Barney Stanley

From Wikipedia, the free encyclopedia
Jump to: navigation, search
Barney Stanley
Hockey Hall of Fame, 1962
Barney Stanley.jpg
Stanley as a member of the Calgary Tigers
Born (1893-01-01)January 1, 1893
Paisley, ON, CAN
Died May 16, 1971(1971-05-16) (aged 77)
Edmonton, AB, CAN
Height 6 ft 0 in (183 cm)
Weight 175 lb (79 kg; 12 st 7 lb)
Position Forward
Defence
Shot Left
Played for Vancouver Millionaires
Calgary Tigers
Regina Capitals
Edmonton Eskimos
Chicago Black Hawks
Playing career 1911–1929

Russell "Barney" Stanley (January 1, 1893 – May 16, 1971)[1] was a Canadian professional ice hockey forward who played for the Vancouver Millionaires of the Pacific Coast Hockey Association (PCHA) and the Calgary Tigers, Regina Capitals and Edmonton Eskimos of the Western Canada Hockey League (WCHL). He was the second head coach of the Chicago Black Hawks of the National Hockey League (NHL), appearing as a player in one game for the team. He won the Stanley Cup with the Millionaires in 1915 and was inducted into the Hockey Hall of Fame in 1962.[2]

Playing career[edit]

Stanley was born in Paisley, Ontario, the son of a dairy farmer. He moved west to Medicine Hat, Alberta at 17 to play hockey before settling in Edmonton.[3] He joined the Edmonton Maritimers in 1911–12, then spent the next three seasons as both a player and coach for the Edmonton Dominions and Albertas, all of the Alberta Senior Hockey League. Stanley turned professional in 1915, joining the Vancouver Millionaires of the PCHA.[4] Stanley scored seven goals in his first five regular season contests with Vancouver,[5] of which his first professional goal, in his first game, was assisted by Cyclone Taylor.[4] He won the Stanley Cup with the Millionaires in 1915 as they defeated the Ottawa Senators of the National Hockey League for the Canadian championship.[3][6] Stanley scored four goals in the third and deciding game of the series.[4]

Stanley was a Second Team All-Star with the Millionaires in 1918 and remained with the team until the end of the 1919–20 season.[4] He then fought to regain his amateur status so that he could take on the role of player-coach with the Edmonton Eskimos of Alberta's Big-4 League.[7] He left the Eskimos after one year to join the Calgary Tigers and in 1921 once again turned professional as the Tigers joined the newly formed Western Canada Hockey League.[4] He scored 26 goals in 24 games for the Tigers in 1921–22 and was named a league all-star on right wing. His rights were sold to the Regina Capitals following the season where served as player-coach and was again named all-star right wing.[8] After two seasons in Regina, he returned to the Eskimos for two more.[5] As player-coach for the Eskimos, Stanley led the team to the top record in the league in 1925–26.[9]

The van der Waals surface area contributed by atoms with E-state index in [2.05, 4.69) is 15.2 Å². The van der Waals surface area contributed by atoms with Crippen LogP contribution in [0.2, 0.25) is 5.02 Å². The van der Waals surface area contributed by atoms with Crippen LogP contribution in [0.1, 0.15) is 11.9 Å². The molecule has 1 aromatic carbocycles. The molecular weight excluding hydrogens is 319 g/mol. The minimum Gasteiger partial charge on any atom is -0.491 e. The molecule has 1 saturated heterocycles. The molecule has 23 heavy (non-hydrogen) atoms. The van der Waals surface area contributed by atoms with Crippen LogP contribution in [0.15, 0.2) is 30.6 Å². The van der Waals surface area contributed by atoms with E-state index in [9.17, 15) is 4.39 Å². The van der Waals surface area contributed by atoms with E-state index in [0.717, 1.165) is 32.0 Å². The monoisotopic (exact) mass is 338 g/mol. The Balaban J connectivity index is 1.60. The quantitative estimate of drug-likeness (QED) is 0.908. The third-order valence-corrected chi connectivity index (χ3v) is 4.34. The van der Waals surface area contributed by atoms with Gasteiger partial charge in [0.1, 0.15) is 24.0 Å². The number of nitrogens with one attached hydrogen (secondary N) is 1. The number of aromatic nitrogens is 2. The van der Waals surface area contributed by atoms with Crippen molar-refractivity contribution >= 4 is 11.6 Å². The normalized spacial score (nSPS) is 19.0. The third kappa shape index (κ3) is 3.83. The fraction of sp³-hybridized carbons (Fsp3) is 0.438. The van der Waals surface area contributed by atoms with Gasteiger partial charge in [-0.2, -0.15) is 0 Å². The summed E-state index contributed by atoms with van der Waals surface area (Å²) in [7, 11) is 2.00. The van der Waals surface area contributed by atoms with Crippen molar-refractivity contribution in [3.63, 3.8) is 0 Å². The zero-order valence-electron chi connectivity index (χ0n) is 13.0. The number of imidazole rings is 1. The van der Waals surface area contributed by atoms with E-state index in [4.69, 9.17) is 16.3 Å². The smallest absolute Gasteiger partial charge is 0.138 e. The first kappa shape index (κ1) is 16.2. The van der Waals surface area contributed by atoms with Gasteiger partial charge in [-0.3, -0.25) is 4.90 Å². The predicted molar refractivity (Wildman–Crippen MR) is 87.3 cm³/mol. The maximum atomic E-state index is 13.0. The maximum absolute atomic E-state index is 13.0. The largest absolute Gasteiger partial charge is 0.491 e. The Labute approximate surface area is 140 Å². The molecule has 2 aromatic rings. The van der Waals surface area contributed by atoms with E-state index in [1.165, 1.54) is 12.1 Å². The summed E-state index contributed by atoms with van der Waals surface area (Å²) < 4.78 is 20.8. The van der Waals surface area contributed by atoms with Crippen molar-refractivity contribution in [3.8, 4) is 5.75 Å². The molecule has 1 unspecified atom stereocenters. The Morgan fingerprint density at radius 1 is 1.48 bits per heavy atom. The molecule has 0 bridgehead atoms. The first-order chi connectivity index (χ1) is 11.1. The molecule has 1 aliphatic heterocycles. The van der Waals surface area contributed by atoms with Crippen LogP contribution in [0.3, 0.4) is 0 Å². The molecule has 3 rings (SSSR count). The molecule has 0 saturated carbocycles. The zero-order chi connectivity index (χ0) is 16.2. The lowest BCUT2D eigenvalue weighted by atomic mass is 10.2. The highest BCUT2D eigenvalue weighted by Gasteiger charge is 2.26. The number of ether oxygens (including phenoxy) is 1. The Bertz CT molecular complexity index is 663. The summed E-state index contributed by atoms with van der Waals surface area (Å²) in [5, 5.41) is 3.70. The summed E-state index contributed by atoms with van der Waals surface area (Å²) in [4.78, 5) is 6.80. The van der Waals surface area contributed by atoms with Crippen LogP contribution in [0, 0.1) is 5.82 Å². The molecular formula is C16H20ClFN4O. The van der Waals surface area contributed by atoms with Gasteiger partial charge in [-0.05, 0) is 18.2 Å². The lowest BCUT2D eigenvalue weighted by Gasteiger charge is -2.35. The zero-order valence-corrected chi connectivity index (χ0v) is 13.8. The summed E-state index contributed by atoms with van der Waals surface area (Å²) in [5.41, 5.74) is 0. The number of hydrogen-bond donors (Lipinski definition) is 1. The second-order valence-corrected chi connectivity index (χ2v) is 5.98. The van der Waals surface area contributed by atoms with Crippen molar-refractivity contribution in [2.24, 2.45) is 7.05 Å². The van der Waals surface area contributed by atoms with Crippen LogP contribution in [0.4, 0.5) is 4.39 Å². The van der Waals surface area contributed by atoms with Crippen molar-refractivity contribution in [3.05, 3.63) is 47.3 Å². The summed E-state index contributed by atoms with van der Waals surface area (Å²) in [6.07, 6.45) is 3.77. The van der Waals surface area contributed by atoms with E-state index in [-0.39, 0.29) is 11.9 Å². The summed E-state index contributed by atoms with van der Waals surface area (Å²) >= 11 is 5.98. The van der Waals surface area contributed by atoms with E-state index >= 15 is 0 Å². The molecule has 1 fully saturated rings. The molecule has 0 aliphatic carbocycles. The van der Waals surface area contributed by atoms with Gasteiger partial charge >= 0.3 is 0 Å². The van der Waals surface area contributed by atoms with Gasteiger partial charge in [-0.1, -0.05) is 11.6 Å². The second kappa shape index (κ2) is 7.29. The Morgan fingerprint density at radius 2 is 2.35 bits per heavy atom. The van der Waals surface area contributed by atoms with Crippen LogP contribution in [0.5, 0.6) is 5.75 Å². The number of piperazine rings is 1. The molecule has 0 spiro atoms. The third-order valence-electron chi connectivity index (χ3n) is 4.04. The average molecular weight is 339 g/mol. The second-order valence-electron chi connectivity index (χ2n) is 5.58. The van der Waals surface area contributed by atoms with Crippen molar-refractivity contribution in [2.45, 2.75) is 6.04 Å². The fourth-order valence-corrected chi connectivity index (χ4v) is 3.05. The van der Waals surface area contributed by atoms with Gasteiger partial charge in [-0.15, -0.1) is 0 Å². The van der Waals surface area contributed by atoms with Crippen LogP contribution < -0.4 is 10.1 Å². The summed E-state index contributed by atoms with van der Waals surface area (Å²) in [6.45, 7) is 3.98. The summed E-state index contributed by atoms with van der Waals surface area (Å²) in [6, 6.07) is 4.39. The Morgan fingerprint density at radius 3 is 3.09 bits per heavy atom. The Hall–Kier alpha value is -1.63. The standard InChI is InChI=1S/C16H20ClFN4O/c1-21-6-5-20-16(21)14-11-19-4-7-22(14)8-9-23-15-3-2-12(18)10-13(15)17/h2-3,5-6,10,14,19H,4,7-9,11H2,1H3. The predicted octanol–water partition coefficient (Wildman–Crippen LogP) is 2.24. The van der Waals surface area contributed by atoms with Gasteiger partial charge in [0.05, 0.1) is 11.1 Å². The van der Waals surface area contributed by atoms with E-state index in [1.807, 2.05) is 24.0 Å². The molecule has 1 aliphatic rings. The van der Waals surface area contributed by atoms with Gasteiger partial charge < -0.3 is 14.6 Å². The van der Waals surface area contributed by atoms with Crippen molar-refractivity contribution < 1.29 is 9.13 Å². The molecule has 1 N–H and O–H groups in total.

Following the collapse of the WCHL in 1926, Stanley purchased the Eskimos and brought them into the newly formed Prairie Hockey League.[10] Before the season began, however, he sold the team and joined the Winnipeg Maroons.[11] He purchased an ownership stake in the franchise, and signed on as a defenceman and coach for the American Hockey Association team.[12]

He was hired by the Chicago Black Hawks to be their manager and head coach for the 1927–28 NHL season.[9] Stanley managed the club for only 23 games as the team replaced him following a 4–17–2 start to the season, but not before appearing in one regular season contest as a player with the team.[4] Stanley returned to the AHA, playing his final season of hockey with the Minneapolis Millers before retiring in 1929.[4] He was inducted into the Hockey Hall of Fame in 1962.[3]

Personal life[edit]

Stanley and his wife Muriel Frances (née Sparling) had four children: son Don and daughters Isobel, Dorothy and Frances. Following the death in 1951 of his first wife, Stanley married Margaret (Greta) Muir. He had three brothers and a sister.[13] His son was also a hockey player and was a member of Canada's 1950 world championship team while his nephew Allan is also a member of the Hockey Hall of Fame.[8]